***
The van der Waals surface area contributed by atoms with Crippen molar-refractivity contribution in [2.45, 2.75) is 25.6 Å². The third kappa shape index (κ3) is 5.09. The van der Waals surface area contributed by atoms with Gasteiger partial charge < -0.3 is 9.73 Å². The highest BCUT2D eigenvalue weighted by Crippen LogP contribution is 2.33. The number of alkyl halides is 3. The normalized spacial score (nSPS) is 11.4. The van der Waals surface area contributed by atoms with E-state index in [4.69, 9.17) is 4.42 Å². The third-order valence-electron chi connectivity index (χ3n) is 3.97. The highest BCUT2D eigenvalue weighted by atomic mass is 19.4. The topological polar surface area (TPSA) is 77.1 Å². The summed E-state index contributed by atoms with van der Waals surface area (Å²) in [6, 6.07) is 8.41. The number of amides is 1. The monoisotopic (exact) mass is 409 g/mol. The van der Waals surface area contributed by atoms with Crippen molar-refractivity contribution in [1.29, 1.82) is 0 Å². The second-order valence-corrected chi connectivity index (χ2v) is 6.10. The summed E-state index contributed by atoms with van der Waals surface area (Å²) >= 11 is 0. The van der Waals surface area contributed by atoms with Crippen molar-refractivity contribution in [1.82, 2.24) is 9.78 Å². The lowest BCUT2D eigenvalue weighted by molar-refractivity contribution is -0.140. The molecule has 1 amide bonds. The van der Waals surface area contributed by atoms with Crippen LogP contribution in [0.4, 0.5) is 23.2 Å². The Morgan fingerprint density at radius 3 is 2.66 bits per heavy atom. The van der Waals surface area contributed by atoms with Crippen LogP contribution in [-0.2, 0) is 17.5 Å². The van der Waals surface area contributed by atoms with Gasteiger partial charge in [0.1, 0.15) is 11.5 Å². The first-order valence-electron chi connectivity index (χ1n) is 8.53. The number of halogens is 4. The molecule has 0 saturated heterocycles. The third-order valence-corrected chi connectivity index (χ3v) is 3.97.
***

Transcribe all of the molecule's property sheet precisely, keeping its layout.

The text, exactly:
The van der Waals surface area contributed by atoms with Crippen molar-refractivity contribution in [2.45, 2.75) is 25.6 Å². The third kappa shape index (κ3) is 5.09. The van der Waals surface area contributed by atoms with Gasteiger partial charge < -0.3 is 9.73 Å². The highest BCUT2D eigenvalue weighted by Crippen LogP contribution is 2.33. The number of alkyl halides is 3. The normalized spacial score (nSPS) is 11.4. The van der Waals surface area contributed by atoms with E-state index in [4.69, 9.17) is 4.42 Å². The third-order valence-electron chi connectivity index (χ3n) is 3.97. The highest BCUT2D eigenvalue weighted by atomic mass is 19.4. The topological polar surface area (TPSA) is 77.1 Å². The summed E-state index contributed by atoms with van der Waals surface area (Å²) in [6, 6.07) is 8.41. The number of amides is 1. The monoisotopic (exact) mass is 409 g/mol. The van der Waals surface area contributed by atoms with Crippen molar-refractivity contribution in [1.29, 1.82) is 0 Å². The second-order valence-corrected chi connectivity index (χ2v) is 6.10. The summed E-state index contributed by atoms with van der Waals surface area (Å²) >= 11 is 0. The van der Waals surface area contributed by atoms with Crippen molar-refractivity contribution in [1.82, 2.24) is 9.78 Å². The lowest BCUT2D eigenvalue weighted by molar-refractivity contribution is -0.140. The molecule has 1 amide bonds. The van der Waals surface area contributed by atoms with Crippen LogP contribution in [0.4, 0.5) is 23.2 Å². The Morgan fingerprint density at radius 3 is 2.66 bits per heavy atom. The van der Waals surface area contributed by atoms with Crippen LogP contribution in [-0.2, 0) is 17.5 Å². The van der Waals surface area contributed by atoms with Gasteiger partial charge in [0.1, 0.15) is 11.5 Å². The first-order valence-electron chi connectivity index (χ1n) is 8.53. The number of halogens is 4. The molecule has 0 saturated heterocycles. The third-order valence-corrected chi connectivity index (χ3v) is 3.97.